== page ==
Trifecta of Filmic Gooditude

Been catching up on recent and not-so-recent films lately, here’s a quick summaview.

Confetti: British. Funny. Fake documentary. Stars lots of familiar faces from the small screen. Jessica Stevenson (Spaced), Martin Freeman (The Office), Rob Webb (That Mitchell and Webb Look), Olivia Coleman (also Mitchell and Webb), Jimmy Carr (Distraction) and Mark Heap (Spaced) to name more than a few. It’s an iffy premise – three couples compete to be named Confetti Magazine’s Most Original Wedding of the Year. Some of the characters are great – the two gay wedding planners, Mark Heap’s holy man – but most of them are kind of forgettable, such as the Billy-Baldwin-in-Squid-and-the-Whale-lite tennis coach, the estranged dad, and, and… I’ve forgotten. It’s an enjoyable film, that I really wanted to love because of the really strong cast, but it really lagged in parts, most notably when following the couple who are really into tennis. There’s one great line about the Flaming Lips that I can’t remember, and a really sweet emotional scene between the couple who are into Broadway, but overall there was a little too much of Rob Webb’s penis (his numberwang?) and not enough of the heart, or indeed of the laughs.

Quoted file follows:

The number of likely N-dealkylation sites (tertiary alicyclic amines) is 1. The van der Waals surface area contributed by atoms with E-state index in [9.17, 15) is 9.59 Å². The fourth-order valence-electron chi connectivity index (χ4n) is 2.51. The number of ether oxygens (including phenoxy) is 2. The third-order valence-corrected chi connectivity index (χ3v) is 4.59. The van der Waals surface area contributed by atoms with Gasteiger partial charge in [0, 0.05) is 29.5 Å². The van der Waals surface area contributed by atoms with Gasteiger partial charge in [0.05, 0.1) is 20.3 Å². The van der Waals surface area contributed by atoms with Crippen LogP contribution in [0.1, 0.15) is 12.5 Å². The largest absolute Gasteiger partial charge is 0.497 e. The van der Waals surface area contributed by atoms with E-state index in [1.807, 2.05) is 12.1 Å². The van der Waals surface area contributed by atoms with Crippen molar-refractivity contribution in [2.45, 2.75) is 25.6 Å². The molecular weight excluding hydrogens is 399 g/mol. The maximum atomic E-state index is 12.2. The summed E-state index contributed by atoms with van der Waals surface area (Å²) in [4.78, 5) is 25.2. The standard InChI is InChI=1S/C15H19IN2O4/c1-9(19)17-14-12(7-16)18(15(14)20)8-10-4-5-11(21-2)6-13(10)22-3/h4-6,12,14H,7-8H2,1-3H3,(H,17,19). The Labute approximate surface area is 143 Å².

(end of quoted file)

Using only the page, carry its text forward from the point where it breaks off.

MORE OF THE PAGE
V for Vendetta: Slightly older, and I finally got around to seeing it. By pure coincidence, I also just rediscovered ‘The Day that Thatcher Dies’ by Hefner. The imagery and cinematography alone are really powerful, and Natalie P’s patchy accent doesn’t overshadow how pretty the film looks. The flashbacks are really well handled, the visuals are just incredible. V’s dialogue is great, too. He’s a very verbose villain. Eh? Eh? So yes, see it if you haven’t already, and there are no longer prizes available for watching the film and thinking “Hey! It’s just like our society!” so don’t try and claim that.

The Departed: Until today, it was the best reviewed major-label film of the year, but a certain ubiquitous fake journalist is overtaking it. That doesn’t matter. The Departed is indeed fantastic. The plot is brilliantly tense, Leo and Matt Damon are on the top of their games, Jack hams it up more than usual but I definitely prefer overacting psycho Jack to wishy-washy romantic comedy Jack. In the bit parts, Alec Baldwin and Marky Mark are funny and tough and just right. The soundtrack is solid, and what can you say about Scorsese? It’s surprising to me that critics keep calling this film a return to form, as if ‘Gangs of New York’ and ‘The Aviator’ weren’t any good. Regardless, this film is a must-see, so long as you don’t mind a lot of people getting shot in the head. Go see it!

"I don't wanna be a product of my environment, I want my environment to be a product of me."


Anonymous said...

From the Squid and the Whale:
- The vaginally obsessed student
- the masabatory pre-teen
- The Mary style girlfriend (her, really?)

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